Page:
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Ag director quits amid harassment suit

Legislators question Gov. Blunt’s response to sexual harassment complaint.
Tuesday, February 27, 2007 | 12:00 a.m. CST; updated 7:15 a.m. CDT, Saturday, July 19, 2008

JEFFERSON CITY — A top state government official was forced out of office Monday after court documents revealed details of a nine-month-old report of sexual harassment.

Fred Ferrell, director of the Department of Agriculture, asked his secretary to participate in a “wet T-shirt contest,” according to a 40-page report on an investigation that was conducted in May 2006 by the Missouri State Highway Patrol.

The report described the actions of Ferrell against 36-year-old Heather Elder, a former executive assistant to the state veterinarian. She filed a lawsuit Friday as a counterclaim to an earlier suit by the Agriculture Department that sought enforcement of a settlement agreement.

Gov. Matt Blunt relieved Ferrell of his position for two weeks in May but reinstated him on the condition that he give an apology, go through sensitivity training and pay a fine, Blunt said in a news release Monday.

“Prior to this week, it was the general belief that the issues involving the Missouri Agriculture Director were being resolved in a manner consistent with the goals of all parties involved with these very disappointing events,” Blunt said in the release. “It has now become apparent that he can no longer lead the department effectively, and I have today asked for and accepted his resignation.”

Blunt’s office declined any further comment.

The Associated Press reported that after Ferrell returned to office, Elder was offered a confidentiality agreement that included $70,000, paid vacation time and $12,500 in attorney fees. As a condition of the settlement, she was asked to resign.

Senate Democratic Leader Maida Coleman, D-St. Louis, suggested that the governor himself could use some sensitivity training.

“Sensitivity training, I think, is needed all the way around, and I am very concerned that the behavior that this man (Ferrell) showed was not dealt with in a better manner,” Coleman said.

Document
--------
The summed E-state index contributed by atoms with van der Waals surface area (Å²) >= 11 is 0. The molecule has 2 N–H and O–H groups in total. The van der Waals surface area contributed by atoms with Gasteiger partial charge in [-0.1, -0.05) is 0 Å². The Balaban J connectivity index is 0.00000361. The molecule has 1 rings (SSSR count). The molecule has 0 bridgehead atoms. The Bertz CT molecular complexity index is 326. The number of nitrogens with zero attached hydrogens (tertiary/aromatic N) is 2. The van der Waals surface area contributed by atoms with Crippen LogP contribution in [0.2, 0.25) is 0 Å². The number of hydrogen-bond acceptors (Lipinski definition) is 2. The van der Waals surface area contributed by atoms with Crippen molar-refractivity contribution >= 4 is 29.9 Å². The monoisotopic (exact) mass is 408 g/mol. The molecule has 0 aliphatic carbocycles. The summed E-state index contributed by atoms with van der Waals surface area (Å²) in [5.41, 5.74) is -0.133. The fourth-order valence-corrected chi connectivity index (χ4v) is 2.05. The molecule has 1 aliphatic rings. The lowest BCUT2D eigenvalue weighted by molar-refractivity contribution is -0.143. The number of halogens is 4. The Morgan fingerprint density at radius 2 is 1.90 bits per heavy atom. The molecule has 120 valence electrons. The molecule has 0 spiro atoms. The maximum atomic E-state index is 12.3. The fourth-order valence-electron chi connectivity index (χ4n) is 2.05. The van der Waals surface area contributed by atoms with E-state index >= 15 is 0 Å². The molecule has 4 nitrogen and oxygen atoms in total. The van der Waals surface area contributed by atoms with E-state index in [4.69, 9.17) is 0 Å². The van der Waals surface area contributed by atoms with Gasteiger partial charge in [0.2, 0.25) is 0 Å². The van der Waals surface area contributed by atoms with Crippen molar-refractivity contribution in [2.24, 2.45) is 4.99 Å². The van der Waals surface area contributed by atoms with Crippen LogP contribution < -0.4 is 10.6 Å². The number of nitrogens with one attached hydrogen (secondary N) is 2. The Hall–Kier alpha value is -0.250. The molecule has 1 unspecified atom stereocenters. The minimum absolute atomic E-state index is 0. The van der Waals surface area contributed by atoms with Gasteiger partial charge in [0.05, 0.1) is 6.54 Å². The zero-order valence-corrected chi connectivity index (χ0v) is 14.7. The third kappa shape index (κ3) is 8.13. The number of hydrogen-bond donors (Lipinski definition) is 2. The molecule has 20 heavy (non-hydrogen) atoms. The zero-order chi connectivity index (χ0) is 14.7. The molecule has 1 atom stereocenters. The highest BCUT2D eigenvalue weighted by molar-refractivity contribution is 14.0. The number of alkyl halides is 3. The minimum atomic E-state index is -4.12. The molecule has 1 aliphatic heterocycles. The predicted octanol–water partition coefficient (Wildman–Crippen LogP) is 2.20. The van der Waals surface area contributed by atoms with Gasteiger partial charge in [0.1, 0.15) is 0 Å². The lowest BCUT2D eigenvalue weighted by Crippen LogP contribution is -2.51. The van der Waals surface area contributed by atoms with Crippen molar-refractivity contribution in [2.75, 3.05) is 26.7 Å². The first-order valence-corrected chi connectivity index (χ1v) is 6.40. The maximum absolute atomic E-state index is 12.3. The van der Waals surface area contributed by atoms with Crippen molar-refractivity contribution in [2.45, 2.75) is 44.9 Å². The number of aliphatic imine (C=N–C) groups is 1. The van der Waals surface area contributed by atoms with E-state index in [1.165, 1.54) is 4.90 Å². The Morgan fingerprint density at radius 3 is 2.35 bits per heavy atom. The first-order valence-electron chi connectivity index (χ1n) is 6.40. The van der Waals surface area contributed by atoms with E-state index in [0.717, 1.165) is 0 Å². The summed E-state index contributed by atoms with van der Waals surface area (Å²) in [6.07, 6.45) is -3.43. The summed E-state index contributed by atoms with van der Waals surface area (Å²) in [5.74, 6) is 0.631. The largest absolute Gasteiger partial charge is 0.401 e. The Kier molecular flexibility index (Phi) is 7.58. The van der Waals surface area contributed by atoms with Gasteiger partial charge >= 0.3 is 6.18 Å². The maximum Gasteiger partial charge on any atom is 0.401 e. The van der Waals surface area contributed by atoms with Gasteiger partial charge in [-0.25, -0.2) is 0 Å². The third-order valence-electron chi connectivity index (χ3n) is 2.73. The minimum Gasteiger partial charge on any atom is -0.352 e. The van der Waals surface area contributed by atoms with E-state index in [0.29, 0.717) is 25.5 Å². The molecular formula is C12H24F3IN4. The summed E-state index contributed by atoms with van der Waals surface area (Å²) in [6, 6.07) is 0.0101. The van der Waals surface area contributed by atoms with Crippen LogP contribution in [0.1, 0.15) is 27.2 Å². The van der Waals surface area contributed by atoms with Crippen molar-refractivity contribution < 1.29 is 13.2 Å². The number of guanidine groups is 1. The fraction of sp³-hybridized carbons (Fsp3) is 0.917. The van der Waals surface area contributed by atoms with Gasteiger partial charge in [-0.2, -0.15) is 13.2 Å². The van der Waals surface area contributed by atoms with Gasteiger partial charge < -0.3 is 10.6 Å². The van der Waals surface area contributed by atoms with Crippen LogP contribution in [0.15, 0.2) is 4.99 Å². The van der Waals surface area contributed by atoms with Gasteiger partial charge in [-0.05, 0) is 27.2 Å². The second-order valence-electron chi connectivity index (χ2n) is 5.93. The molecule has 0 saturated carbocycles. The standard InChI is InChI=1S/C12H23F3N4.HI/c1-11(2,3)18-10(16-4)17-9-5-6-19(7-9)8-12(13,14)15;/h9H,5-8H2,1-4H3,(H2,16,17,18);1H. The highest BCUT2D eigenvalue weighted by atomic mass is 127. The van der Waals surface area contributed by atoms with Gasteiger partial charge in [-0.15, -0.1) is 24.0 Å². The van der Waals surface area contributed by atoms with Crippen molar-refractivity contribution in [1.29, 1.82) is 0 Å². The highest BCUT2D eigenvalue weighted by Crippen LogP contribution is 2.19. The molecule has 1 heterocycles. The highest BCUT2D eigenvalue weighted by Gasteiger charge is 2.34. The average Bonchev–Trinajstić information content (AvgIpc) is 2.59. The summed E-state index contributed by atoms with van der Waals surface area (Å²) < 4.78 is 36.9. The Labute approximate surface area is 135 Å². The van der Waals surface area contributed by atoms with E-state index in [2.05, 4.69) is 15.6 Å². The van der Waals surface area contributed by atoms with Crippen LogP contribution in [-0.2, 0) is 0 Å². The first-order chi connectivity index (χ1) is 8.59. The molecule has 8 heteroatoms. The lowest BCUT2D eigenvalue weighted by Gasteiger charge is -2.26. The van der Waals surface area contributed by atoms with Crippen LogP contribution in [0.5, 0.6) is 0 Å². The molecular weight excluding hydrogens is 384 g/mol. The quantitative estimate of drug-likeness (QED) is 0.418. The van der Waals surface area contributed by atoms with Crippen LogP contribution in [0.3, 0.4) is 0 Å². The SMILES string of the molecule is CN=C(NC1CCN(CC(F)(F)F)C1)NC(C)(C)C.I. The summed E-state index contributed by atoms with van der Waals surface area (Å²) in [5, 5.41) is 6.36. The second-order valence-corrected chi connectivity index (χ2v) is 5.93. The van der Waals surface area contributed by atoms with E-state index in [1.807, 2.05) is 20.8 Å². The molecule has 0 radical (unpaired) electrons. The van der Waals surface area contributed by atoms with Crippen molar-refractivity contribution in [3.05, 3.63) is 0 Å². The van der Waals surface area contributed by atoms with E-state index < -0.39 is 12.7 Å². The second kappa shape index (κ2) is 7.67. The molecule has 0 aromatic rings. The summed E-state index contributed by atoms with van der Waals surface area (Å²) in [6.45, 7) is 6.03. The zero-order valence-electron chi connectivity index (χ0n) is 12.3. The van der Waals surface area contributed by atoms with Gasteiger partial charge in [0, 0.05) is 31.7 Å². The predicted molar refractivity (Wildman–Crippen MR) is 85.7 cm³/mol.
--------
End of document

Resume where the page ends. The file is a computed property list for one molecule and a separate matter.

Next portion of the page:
House Minority Leader Jeff Harris, D-Columbia, said he was “appalled” to learn that Blunt did not remove 66-year-old Ferrell nine months ago.

At that point, the governor appointed the Highway Patrol to conduct an investigation into the accusation.

“I’m just very surprised that the governor didn’t use better judgment, that he would reinstate this man after the governor read this report,” Harris said. “He should have been gone a long time ago.”

In the report, Elder is quoted as saying that “not only did Director Ferrell humiliate me sexually in front of two members of his management team, he also used his position and the promise of a promotion to continuously touch me, demean me and make inappropriate remarks to me. I was absolutely in fear of losing my job — an unclassified and highly political state job.”

Elder was quoted in the report as saying that she didn’t feel threatened by Ferrell until November 2005, three months after she was hired.

“He began to refer to me as ‘his beautiful girl,’ ‘his beautiful princess,’ ‘the light in his day.’ He began coming into my cubicle, while I was sitting in my chair, to place his cheek on my cheek,” Elder stated in the report.

In the report, Ferrell confirmed that he called Elder, other co-workers and his wife “show dogs.”

According to the report, in an interview conducted by Lt. L. Vislay of the Missouri Highway Patrol, “(Ferrell) conveyed a story how the term was used by his grandfather when he was younger.”

Sen. Joan Bray, D-St. Louis County, wrote a letter of disapproval

to Gov. Blunt’s office about the incident along with six Democratic female legislators. “There is a fund to pay settlements out of and it wasn’t paid out of that, and there was a real effort to cover it up,” Bray said.

Currently there is no statewide sexual harassment policy. They are determined by department, according to the Missouri Office of Administration.

John Fougere, press secretary for the Attorney General’s Office, said the Attorney General wasn’t involved in any investigation regarding the situation.

“It is troubling the Department of Agriculture would attempt to secretly spend up to $82,000 to keep this matter quiet,” he said.

Sen. Chuck Gross, R-St. Charles County, who chairs the Senate Appropriations Committee, at first shrugged his shoulders when asked how the department could fund the settlement. Later, he said that departments have extra money in their budgets for any unexpected expenses.

“Departments have some flexibility, we give them a certain amount ...,” Gross said.

For Fiscal Year 2007, the Department of Agriculture was appropriated $42.7 million.

Bray added that in the mid-90s — under a then-Democrat-led legislature — she and her colleagues tried to institute a sexual harassment policy in the Capitol.

However, Rep. Jane Cunningham, R-St. Louis County, said she supports Blunt in how he’s handled the situation.

“I work in a world of men. All the women here do. I’m obviously a minority. When a colleague of mine hugs me, I take that as a sign of support, of encouragement.

I could see where someone else would take it the other way, so this comes at a very difficult definition,” Cunningham said. “I think sometimes women need to grow up, too, and really understand and appreciate what encouragement can mean and recognize that. Now, do I realize it can be otherwise? Of course I do.”

Harris said he would never hug a colleague, and, as a man, it is important to know the lines between sexual harassment and just being friendly.

Missourian reporter Matt Tilden contributed to this report.


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